On May 19, Swainson was asked in grand jury session if he recalled making two telephone calls to Harvey Wish and receiving a television set from Wish in October 1972.
"I tried to be very cooperative," recalls Swainson, "but I was shocked when I was asked these very specific questions concerning events that had occurred two and a half years prior to my appearance before that grand jury. I said I had no recollection, I didn't remember; maybe I did make this call, I don't know."
"It was a memory test, not a search for truth," says attorney Kohl. "It became abundantiy clear to us between this appearance and our return on May 21 that the government must have had telephone logs. So we had no choice but to go back in and say, 'If you have a record of it, the calis must have occurred."
The television set, as it turned out, was totally unrelated to the Whalen case. Robert Auer, a friend of Swainson, had given the set to Wish to deliver to the judge in return for a friendly phone call to a Detroit Common Pleas Judge on behalf of Auer's daughter, picked up on a drunken and disorderly charge. Nevertheless, Swainson's failure to remember the unsolicited gift stood with the two telephone calls as the basis of the perjury charges of which Swainson was finally convicted and driven from office.
The calls, according to Swainson, entailed a 60-second conversation with Wish concerning the proper procedure in applying for a Supreme Court rehearing and a 20-second call to inform Wish of the Court's decision to grant that rehearing.
Swainson was charged by Ozer under a 1955 perjury statute, ignoring a 1970 statute which provides for recantation of grand jury testimony without penalty in cases of failure to recollect, as opposed to willful misrepresentation of fact.
Kohl argued in a post-trial motion that Swainson's acquittal on the bribery-conspiracy charges disproved the thrust of the government's case, and thus justified the voiding of the perjury convictions. All his
continued on page 25
"The grand jury has become the tooi of the prosecutor. There's no such thing as a secret grand jury. f the grand jury operated as it should, the prosecution against me would never have been brought."
WAS JOHN SWAINSON FRAMED?
post-trial motions, however, were dismissed without benefit of oral argument in a brief telephone conversation with Visiting U.S. District Judge Cari B. Rubin of Cincinnati.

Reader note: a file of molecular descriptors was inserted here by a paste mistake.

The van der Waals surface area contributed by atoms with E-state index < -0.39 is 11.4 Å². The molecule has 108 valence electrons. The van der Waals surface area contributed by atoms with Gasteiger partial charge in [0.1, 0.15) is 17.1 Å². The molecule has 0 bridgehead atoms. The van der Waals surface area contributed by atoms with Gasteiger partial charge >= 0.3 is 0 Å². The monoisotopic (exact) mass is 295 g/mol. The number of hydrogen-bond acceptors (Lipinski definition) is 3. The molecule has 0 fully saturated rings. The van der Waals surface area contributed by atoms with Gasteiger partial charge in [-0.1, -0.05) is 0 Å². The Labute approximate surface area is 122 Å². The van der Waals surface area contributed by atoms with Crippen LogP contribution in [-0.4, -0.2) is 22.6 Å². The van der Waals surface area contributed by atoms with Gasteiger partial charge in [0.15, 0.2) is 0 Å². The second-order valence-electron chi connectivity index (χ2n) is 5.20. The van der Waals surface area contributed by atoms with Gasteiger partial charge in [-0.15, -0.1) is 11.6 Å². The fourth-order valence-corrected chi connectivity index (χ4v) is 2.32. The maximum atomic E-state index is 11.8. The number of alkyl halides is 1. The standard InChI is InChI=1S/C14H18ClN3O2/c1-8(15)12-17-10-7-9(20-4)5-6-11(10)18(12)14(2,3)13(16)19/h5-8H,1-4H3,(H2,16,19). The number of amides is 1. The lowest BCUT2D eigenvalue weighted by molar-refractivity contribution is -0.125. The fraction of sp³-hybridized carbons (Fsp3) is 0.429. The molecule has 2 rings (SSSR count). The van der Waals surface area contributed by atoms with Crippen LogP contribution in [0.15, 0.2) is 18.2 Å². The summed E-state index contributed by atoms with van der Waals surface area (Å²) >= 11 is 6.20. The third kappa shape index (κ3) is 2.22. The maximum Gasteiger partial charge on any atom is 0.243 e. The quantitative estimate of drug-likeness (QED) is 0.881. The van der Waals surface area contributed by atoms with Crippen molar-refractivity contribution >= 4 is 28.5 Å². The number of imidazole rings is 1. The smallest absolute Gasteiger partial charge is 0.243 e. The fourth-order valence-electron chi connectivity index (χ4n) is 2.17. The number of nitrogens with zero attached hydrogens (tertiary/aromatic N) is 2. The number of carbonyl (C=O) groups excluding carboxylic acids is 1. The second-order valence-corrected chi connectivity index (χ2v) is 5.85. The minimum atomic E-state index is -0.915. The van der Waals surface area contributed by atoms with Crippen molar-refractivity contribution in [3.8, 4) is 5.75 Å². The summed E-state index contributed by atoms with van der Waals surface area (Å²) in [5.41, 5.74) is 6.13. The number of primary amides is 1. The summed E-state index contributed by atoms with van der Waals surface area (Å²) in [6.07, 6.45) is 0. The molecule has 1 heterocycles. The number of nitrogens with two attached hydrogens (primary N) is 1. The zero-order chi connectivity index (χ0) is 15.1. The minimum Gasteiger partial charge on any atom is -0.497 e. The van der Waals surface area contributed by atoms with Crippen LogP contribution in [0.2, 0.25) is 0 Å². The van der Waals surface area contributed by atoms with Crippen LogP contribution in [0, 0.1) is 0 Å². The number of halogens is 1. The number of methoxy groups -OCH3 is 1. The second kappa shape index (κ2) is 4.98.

Of all the untoward aspects of the Swainson case, perhaps the most glaring is the two-and-a-half-year gap between the alleged bribery-conspiracy and the convening of the grand jury-with no attempt to interview other Supreme Court justices until after Chief Justice Kavanagh's death.
"As a matter of simple common sense and decency," exclaims Kohl, "if we were of the belief or suspicion that John Swainson attempted to influence his fellow justices on the Whalen matter, what would any of us do but go to the members of the Court and say, 'Did John Swainson make you a bribe? Did he try to influence you?'
"The Chief Justice, specifically, is the one-as the chief administrative officer of the Court-who determines what cases will be on their docket. Why, from August of 1972 until March 19, 1975, when the Chief Justice died, was there no effort to go to him and say, 'Why was the Whalen case put back on your docket?'"
That's one of many questions that Swainson, Kohl, and Leitman will be asking the U.S. Court of Appeals in Cincinnati to deal with later this year. And if Swainson wins vindication-and many observers believe he will-don't count him out of Michigan public affairs. If John Swainson ever returns to the bench, he's likely to have quite a bit to say about the present grand jury system.
"The purpose of the grand jury is to seek out truth," he says. "If the grand jury operated as it should, I don't think the prosecution against me would have ever been brought. It has become a tool of the prosecutor.
"In this day of modern technology and media, there is no such thing as a secret grand jury. If I leave the grand jury room to consult with my attorney in the corridor, the television cameras go on. The 23 people brought in as a grand jury are also subjected to the media.
"In addition, the prosecutor-without any magistrate present-decides what questions to ask and what evidence to bring before the grand jury.
"The federal grand jury system should provide for a hearing on probable cause after an indictment is returned, as we do in Michigan. I believe if I had been given such a hearing, we never would have gone to trial."